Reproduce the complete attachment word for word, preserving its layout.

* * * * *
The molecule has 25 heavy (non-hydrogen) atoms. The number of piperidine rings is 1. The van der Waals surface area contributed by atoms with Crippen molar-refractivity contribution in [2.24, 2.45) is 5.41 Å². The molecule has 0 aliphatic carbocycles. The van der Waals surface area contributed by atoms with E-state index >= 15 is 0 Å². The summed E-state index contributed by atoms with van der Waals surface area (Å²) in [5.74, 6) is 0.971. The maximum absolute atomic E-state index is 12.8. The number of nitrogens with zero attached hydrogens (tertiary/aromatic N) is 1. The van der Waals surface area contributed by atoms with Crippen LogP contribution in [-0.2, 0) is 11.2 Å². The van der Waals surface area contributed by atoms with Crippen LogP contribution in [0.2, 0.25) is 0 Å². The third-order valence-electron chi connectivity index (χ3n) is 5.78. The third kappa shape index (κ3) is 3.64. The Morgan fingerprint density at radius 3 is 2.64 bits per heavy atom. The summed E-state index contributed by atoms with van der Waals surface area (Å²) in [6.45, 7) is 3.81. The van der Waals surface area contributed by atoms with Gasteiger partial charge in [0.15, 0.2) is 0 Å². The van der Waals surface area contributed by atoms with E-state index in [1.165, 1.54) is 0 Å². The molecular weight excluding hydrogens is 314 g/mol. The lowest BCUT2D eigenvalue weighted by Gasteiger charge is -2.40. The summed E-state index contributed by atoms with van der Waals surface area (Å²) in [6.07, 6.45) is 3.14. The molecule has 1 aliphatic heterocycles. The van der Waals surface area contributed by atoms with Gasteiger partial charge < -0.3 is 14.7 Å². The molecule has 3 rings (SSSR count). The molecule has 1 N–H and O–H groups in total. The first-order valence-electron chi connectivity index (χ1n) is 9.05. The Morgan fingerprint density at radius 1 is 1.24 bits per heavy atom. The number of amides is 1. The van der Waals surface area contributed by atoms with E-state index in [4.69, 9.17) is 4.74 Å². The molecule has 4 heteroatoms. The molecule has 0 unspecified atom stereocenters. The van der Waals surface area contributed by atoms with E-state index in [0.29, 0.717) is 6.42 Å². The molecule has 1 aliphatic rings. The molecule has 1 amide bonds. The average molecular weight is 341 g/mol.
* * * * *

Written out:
The molecule has 25 heavy (non-hydrogen) atoms. The number of piperidine rings is 1. The van der Waals surface area contributed by atoms with Crippen molar-refractivity contribution in [2.24, 2.45) is 5.41 Å². The molecule has 0 aliphatic carbocycles. The van der Waals surface area contributed by atoms with E-state index >= 15 is 0 Å². The summed E-state index contributed by atoms with van der Waals surface area (Å²) in [5.74, 6) is 0.971. The maximum absolute atomic E-state index is 12.8. The number of nitrogens with zero attached hydrogens (tertiary/aromatic N) is 1. The van der Waals surface area contributed by atoms with Crippen LogP contribution in [-0.2, 0) is 11.2 Å². The van der Waals surface area contributed by atoms with Crippen LogP contribution in [0.2, 0.25) is 0 Å². The third-order valence-electron chi connectivity index (χ3n) is 5.78. The third kappa shape index (κ3) is 3.64. The Morgan fingerprint density at radius 3 is 2.64 bits per heavy atom. The summed E-state index contributed by atoms with van der Waals surface area (Å²) in [6.45, 7) is 3.81. The van der Waals surface area contributed by atoms with Gasteiger partial charge in [0.15, 0.2) is 0 Å². The van der Waals surface area contributed by atoms with E-state index in [1.165, 1.54) is 0 Å². The molecular weight excluding hydrogens is 314 g/mol. The lowest BCUT2D eigenvalue weighted by Gasteiger charge is -2.40. The summed E-state index contributed by atoms with van der Waals surface area (Å²) in [6.07, 6.45) is 3.14. The molecule has 1 aliphatic heterocycles. The van der Waals surface area contributed by atoms with Gasteiger partial charge < -0.3 is 14.7 Å². The molecule has 3 rings (SSSR count). The molecule has 1 N–H and O–H groups in total. The first-order valence-electron chi connectivity index (χ1n) is 9.05. The Morgan fingerprint density at radius 1 is 1.24 bits per heavy atom. The number of amides is 1. The van der Waals surface area contributed by atoms with E-state index in [4.69, 9.17) is 4.74 Å². The molecule has 4 heteroatoms. The molecule has 0 unspecified atom stereocenters. The van der Waals surface area contributed by atoms with E-state index in [0.29, 0.717) is 6.42 Å². The molecule has 1 aliphatic rings. The molecule has 1 amide bonds. The average molecular weight is 341 g/mol.